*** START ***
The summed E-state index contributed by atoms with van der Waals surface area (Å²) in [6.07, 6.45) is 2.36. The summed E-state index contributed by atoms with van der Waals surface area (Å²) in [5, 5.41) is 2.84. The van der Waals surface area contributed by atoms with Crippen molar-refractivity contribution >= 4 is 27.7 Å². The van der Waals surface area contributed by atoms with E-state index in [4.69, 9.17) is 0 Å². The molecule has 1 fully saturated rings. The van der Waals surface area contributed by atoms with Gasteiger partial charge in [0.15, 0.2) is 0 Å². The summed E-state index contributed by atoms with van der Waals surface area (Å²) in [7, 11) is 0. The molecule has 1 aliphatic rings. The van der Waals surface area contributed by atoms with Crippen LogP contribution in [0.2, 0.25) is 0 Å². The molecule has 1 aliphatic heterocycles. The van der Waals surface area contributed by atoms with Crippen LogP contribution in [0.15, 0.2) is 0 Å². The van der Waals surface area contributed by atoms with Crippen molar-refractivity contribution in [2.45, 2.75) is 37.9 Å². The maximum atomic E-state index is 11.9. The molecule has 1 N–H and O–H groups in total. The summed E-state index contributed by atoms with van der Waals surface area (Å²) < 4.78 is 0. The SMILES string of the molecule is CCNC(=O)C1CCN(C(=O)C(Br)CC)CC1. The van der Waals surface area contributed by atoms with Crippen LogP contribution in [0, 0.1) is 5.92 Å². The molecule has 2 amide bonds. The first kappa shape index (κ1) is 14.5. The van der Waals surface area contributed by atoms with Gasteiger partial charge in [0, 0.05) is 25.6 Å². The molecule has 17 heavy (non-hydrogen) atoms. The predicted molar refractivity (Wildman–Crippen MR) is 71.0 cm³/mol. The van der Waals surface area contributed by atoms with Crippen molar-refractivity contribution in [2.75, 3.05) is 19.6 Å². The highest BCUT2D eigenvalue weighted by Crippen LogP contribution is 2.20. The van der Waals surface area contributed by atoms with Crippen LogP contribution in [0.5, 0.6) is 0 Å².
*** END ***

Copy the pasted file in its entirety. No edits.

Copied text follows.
The summed E-state index contributed by atoms with van der Waals surface area (Å²) in [6.07, 6.45) is 2.36. The summed E-state index contributed by atoms with van der Waals surface area (Å²) in [5, 5.41) is 2.84. The van der Waals surface area contributed by atoms with Crippen molar-refractivity contribution >= 4 is 27.7 Å². The van der Waals surface area contributed by atoms with E-state index in [4.69, 9.17) is 0 Å². The molecule has 1 fully saturated rings. The van der Waals surface area contributed by atoms with Gasteiger partial charge in [0.15, 0.2) is 0 Å². The summed E-state index contributed by atoms with van der Waals surface area (Å²) in [7, 11) is 0. The molecule has 1 aliphatic rings. The van der Waals surface area contributed by atoms with Crippen LogP contribution in [0.2, 0.25) is 0 Å². The molecule has 1 aliphatic heterocycles. The van der Waals surface area contributed by atoms with Crippen LogP contribution in [0.15, 0.2) is 0 Å². The van der Waals surface area contributed by atoms with Crippen molar-refractivity contribution in [2.45, 2.75) is 37.9 Å². The maximum atomic E-state index is 11.9. The molecule has 1 N–H and O–H groups in total. The summed E-state index contributed by atoms with van der Waals surface area (Å²) < 4.78 is 0. The SMILES string of the molecule is CCNC(=O)C1CCN(C(=O)C(Br)CC)CC1. The van der Waals surface area contributed by atoms with Crippen LogP contribution in [0, 0.1) is 5.92 Å². The molecule has 2 amide bonds. The first kappa shape index (κ1) is 14.5. The van der Waals surface area contributed by atoms with Gasteiger partial charge in [0, 0.05) is 25.6 Å². The molecule has 17 heavy (non-hydrogen) atoms. The predicted molar refractivity (Wildman–Crippen MR) is 71.0 cm³/mol. The van der Waals surface area contributed by atoms with Crippen molar-refractivity contribution in [2.75, 3.05) is 19.6 Å². The highest BCUT2D eigenvalue weighted by Crippen LogP contribution is 2.20. The van der Waals surface area contributed by atoms with Crippen LogP contribution in [0.5, 0.6) is 0 Å².